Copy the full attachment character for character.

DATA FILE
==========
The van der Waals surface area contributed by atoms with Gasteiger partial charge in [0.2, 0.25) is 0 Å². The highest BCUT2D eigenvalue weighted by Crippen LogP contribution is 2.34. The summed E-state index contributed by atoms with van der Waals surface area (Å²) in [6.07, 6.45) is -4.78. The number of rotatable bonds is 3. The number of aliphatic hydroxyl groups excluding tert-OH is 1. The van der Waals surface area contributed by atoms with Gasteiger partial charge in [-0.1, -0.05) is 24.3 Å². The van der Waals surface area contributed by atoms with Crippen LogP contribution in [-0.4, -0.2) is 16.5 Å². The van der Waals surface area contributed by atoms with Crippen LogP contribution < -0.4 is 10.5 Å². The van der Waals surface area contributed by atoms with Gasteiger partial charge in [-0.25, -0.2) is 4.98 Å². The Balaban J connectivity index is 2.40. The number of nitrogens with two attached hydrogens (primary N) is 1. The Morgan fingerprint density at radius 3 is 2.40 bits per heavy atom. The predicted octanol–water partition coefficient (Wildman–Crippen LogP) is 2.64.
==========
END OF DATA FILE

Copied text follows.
The van der Waals surface area contributed by atoms with Gasteiger partial charge in [0.2, 0.25) is 0 Å². The highest BCUT2D eigenvalue weighted by Crippen LogP contribution is 2.34. The summed E-state index contributed by atoms with van der Waals surface area (Å²) in [6.07, 6.45) is -4.78. The number of rotatable bonds is 3. The number of aliphatic hydroxyl groups excluding tert-OH is 1. The van der Waals surface area contributed by atoms with Gasteiger partial charge in [-0.1, -0.05) is 24.3 Å². The van der Waals surface area contributed by atoms with Crippen LogP contribution in [-0.4, -0.2) is 16.5 Å². The van der Waals surface area contributed by atoms with Crippen LogP contribution < -0.4 is 10.5 Å². The van der Waals surface area contributed by atoms with Gasteiger partial charge in [-0.25, -0.2) is 4.98 Å². The Balaban J connectivity index is 2.40. The number of nitrogens with two attached hydrogens (primary N) is 1. The Morgan fingerprint density at radius 3 is 2.40 bits per heavy atom. The predicted octanol–water partition coefficient (Wildman–Crippen LogP) is 2.64.